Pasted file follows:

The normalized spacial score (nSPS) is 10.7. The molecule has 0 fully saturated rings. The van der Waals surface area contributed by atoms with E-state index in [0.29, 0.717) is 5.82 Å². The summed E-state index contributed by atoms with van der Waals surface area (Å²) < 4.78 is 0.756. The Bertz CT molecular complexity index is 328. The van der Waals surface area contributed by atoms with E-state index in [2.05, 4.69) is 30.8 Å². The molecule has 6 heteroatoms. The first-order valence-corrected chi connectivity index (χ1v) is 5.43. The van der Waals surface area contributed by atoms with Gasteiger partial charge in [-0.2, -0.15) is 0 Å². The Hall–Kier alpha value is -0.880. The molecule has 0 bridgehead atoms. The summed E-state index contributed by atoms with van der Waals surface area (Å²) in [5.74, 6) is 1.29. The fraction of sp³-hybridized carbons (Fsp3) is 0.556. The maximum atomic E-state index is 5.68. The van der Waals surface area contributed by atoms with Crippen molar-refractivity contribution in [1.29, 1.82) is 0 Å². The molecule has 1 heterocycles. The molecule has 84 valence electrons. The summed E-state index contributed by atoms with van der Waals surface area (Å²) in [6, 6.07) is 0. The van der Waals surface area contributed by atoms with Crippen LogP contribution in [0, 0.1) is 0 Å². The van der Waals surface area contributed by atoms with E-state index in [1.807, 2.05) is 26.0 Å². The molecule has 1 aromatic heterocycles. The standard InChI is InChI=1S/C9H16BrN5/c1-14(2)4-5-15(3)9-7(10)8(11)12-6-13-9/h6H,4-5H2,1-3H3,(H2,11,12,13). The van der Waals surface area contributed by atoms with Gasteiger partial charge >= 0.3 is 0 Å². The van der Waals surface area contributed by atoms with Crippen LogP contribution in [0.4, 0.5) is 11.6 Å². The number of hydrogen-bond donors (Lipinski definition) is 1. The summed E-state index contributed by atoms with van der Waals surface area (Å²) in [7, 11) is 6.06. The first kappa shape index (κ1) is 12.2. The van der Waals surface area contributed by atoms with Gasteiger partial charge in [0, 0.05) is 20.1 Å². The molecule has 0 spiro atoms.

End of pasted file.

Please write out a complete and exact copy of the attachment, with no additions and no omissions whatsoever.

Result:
The normalized spacial score (nSPS) is 10.7. The molecule has 0 fully saturated rings. The van der Waals surface area contributed by atoms with E-state index in [0.29, 0.717) is 5.82 Å². The summed E-state index contributed by atoms with van der Waals surface area (Å²) < 4.78 is 0.756. The Bertz CT molecular complexity index is 328. The van der Waals surface area contributed by atoms with E-state index in [2.05, 4.69) is 30.8 Å². The molecule has 6 heteroatoms. The first-order valence-corrected chi connectivity index (χ1v) is 5.43. The van der Waals surface area contributed by atoms with Gasteiger partial charge in [-0.2, -0.15) is 0 Å². The Hall–Kier alpha value is -0.880. The molecule has 0 bridgehead atoms. The summed E-state index contributed by atoms with van der Waals surface area (Å²) in [5.74, 6) is 1.29. The fraction of sp³-hybridized carbons (Fsp3) is 0.556. The maximum atomic E-state index is 5.68. The van der Waals surface area contributed by atoms with Crippen molar-refractivity contribution in [1.29, 1.82) is 0 Å². The molecule has 1 heterocycles. The molecule has 84 valence electrons. The summed E-state index contributed by atoms with van der Waals surface area (Å²) in [6, 6.07) is 0. The van der Waals surface area contributed by atoms with Crippen LogP contribution in [0, 0.1) is 0 Å². The van der Waals surface area contributed by atoms with E-state index in [1.807, 2.05) is 26.0 Å². The molecule has 1 aromatic heterocycles. The standard InChI is InChI=1S/C9H16BrN5/c1-14(2)4-5-15(3)9-7(10)8(11)12-6-13-9/h6H,4-5H2,1-3H3,(H2,11,12,13). The van der Waals surface area contributed by atoms with Gasteiger partial charge >= 0.3 is 0 Å². The van der Waals surface area contributed by atoms with Crippen LogP contribution in [0.4, 0.5) is 11.6 Å². The number of hydrogen-bond donors (Lipinski definition) is 1. The summed E-state index contributed by atoms with van der Waals surface area (Å²) in [7, 11) is 6.06. The first kappa shape index (κ1) is 12.2. The van der Waals surface area contributed by atoms with Gasteiger partial charge in [0, 0.05) is 20.1 Å². The molecule has 0 spiro atoms.